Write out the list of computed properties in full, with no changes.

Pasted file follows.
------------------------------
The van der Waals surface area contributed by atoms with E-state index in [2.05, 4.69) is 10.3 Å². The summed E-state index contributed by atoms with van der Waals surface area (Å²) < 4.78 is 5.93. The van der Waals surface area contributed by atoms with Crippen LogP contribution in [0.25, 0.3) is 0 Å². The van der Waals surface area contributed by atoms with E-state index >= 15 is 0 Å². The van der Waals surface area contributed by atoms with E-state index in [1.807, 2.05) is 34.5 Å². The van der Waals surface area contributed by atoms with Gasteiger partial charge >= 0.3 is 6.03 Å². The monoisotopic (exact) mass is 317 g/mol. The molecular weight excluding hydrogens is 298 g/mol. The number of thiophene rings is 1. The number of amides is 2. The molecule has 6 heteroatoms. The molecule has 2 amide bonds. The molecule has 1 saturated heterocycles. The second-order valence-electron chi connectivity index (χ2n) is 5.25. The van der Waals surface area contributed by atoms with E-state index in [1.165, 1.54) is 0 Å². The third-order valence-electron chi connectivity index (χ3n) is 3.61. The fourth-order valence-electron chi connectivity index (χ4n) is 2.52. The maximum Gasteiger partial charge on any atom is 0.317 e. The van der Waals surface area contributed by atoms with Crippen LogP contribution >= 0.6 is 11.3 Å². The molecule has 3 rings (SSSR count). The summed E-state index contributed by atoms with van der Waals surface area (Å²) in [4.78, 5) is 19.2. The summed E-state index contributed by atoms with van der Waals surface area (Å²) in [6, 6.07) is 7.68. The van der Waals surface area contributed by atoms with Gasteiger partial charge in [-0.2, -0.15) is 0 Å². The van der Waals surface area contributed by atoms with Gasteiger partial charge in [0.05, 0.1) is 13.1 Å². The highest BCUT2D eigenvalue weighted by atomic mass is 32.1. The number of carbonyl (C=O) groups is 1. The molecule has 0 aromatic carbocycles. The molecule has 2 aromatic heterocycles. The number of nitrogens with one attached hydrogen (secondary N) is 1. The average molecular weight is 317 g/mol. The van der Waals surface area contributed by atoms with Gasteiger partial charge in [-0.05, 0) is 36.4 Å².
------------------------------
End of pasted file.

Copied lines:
The van der Waals surface area contributed by atoms with E-state index in [2.05, 4.69) is 10.3 Å². The summed E-state index contributed by atoms with van der Waals surface area (Å²) < 4.78 is 5.93. The van der Waals surface area contributed by atoms with Crippen LogP contribution in [0.25, 0.3) is 0 Å². The van der Waals surface area contributed by atoms with E-state index >= 15 is 0 Å². The van der Waals surface area contributed by atoms with E-state index in [1.807, 2.05) is 34.5 Å². The van der Waals surface area contributed by atoms with Gasteiger partial charge >= 0.3 is 6.03 Å². The monoisotopic (exact) mass is 317 g/mol. The molecular weight excluding hydrogens is 298 g/mol. The number of thiophene rings is 1. The number of amides is 2. The molecule has 6 heteroatoms. The molecule has 2 amide bonds. The molecule has 1 saturated heterocycles. The second-order valence-electron chi connectivity index (χ2n) is 5.25. The van der Waals surface area contributed by atoms with E-state index in [1.165, 1.54) is 0 Å². The third-order valence-electron chi connectivity index (χ3n) is 3.61. The fourth-order valence-electron chi connectivity index (χ4n) is 2.52. The maximum Gasteiger partial charge on any atom is 0.317 e. The van der Waals surface area contributed by atoms with Crippen LogP contribution >= 0.6 is 11.3 Å². The molecule has 3 rings (SSSR count). The summed E-state index contributed by atoms with van der Waals surface area (Å²) in [4.78, 5) is 19.2. The summed E-state index contributed by atoms with van der Waals surface area (Å²) in [6, 6.07) is 7.68. The van der Waals surface area contributed by atoms with Gasteiger partial charge in [-0.2, -0.15) is 0 Å². The van der Waals surface area contributed by atoms with Gasteiger partial charge in [0.05, 0.1) is 13.1 Å². The highest BCUT2D eigenvalue weighted by atomic mass is 32.1. The number of carbonyl (C=O) groups is 1. The molecule has 0 aromatic carbocycles. The molecule has 2 aromatic heterocycles. The number of nitrogens with one attached hydrogen (secondary N) is 1. The average molecular weight is 317 g/mol. The van der Waals surface area contributed by atoms with Gasteiger partial charge in [-0.05, 0) is 36.4 Å².